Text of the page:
Bala Wariyar


Youth today have difficulty practicing religion because of outside influences. Parents must educate children about how to cope with this problem, but we must also remember that the decision to succumb to negative influences is one’s own individual choice. Parents can only provide their children with the best knowledge that they have, but it is the children who hold the choice to turn to religion or away from it.
Ravin Raj Kumar


I very much liked Christopher Gerard’s article on Neopaganism and its revival, until I came to his discussion of how it is manifesting in America. I was very disappointed, because it seems Mr. Gerard has never taken the time to examine Pagan spirituality in the US with the same care he exercised in studying our classical roots. He presents a stereotype of Wicca and American Neopaganism which resembles no one I have ever encountered. And I have been a serious practitioner for over 14 years. The people I know, most of them, more closely resemble Mr. Gerard than the misleading figures he describes as typifying American Wicca. Every religion has practitioners who embarrass the rest, and we are no exception, but a balanced presentation tries to treat a tradition fairly, rather than taking as examples the most frivolous practitioners.
Gus diZerega, Ph. D.


I read with interest the article, “India’s Savior of Sacred Plants” [May 1998]. Professor S.K. Jain has to be congratulated for his contribution to the field of Indian botany. I emphasize “Indian botany” rather than “ethnobotany.” Your use of the term ethnobotany smacks of cultural bias. Students of botany and medicinal plants in India study the similarities and differences of the various species of plants in India. Canadian botany is not “ethnobotany;” also American botany is not “ethnobotany.” I shall be suggesting to Deep Publications, New Delhi which has published Dictionary of Indian Folk Medicine and Ethnobotany to replace the term “ethnobotany” with “Indian Botany.” Similarly, it is regrettable to note that many music schools and university departments in Canada and the United States use the term “ethnomusic” for Indian music. In fact, the music of India is more ancient than the music of the West. Western researchers believe that anything other than their own is “ethno” in nature. Social scientists–anthropologists, historians, political scientists and sociologists–have coined the term ethnicity to refer to the people who are not of the main stream. That is, by and large, non-white populations. If this is carried to extremes, American English has to referred to as “ethnoenglish” by the British; Quebec French as “ethnofrench” by the French. Researchers and the media should avoid biases in coining terms to portray the activities and the cultural and other patterns of groups different from those of the majority or host group.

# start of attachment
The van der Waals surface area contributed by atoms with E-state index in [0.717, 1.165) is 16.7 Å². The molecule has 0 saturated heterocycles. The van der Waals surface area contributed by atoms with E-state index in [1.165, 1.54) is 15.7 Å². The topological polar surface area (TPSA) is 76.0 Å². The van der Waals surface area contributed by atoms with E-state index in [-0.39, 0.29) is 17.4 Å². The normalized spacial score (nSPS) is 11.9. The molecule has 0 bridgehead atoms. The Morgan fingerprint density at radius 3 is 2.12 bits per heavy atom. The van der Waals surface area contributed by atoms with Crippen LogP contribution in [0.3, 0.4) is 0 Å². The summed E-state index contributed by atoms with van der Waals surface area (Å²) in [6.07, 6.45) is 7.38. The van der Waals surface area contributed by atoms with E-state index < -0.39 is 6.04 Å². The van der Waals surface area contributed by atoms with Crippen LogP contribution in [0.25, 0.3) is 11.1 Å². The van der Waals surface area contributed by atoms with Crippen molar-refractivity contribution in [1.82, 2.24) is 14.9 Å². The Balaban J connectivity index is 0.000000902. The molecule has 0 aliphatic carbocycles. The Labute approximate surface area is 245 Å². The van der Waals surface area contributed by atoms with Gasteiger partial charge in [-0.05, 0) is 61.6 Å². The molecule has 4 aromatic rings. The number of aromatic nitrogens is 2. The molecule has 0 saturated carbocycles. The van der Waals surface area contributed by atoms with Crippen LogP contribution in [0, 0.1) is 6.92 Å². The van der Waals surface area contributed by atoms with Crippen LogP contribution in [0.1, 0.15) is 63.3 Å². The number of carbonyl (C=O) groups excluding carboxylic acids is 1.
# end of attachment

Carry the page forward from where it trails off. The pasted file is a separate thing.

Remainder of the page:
P. Krishnan, Professor Emeritus
Edmonton, Canada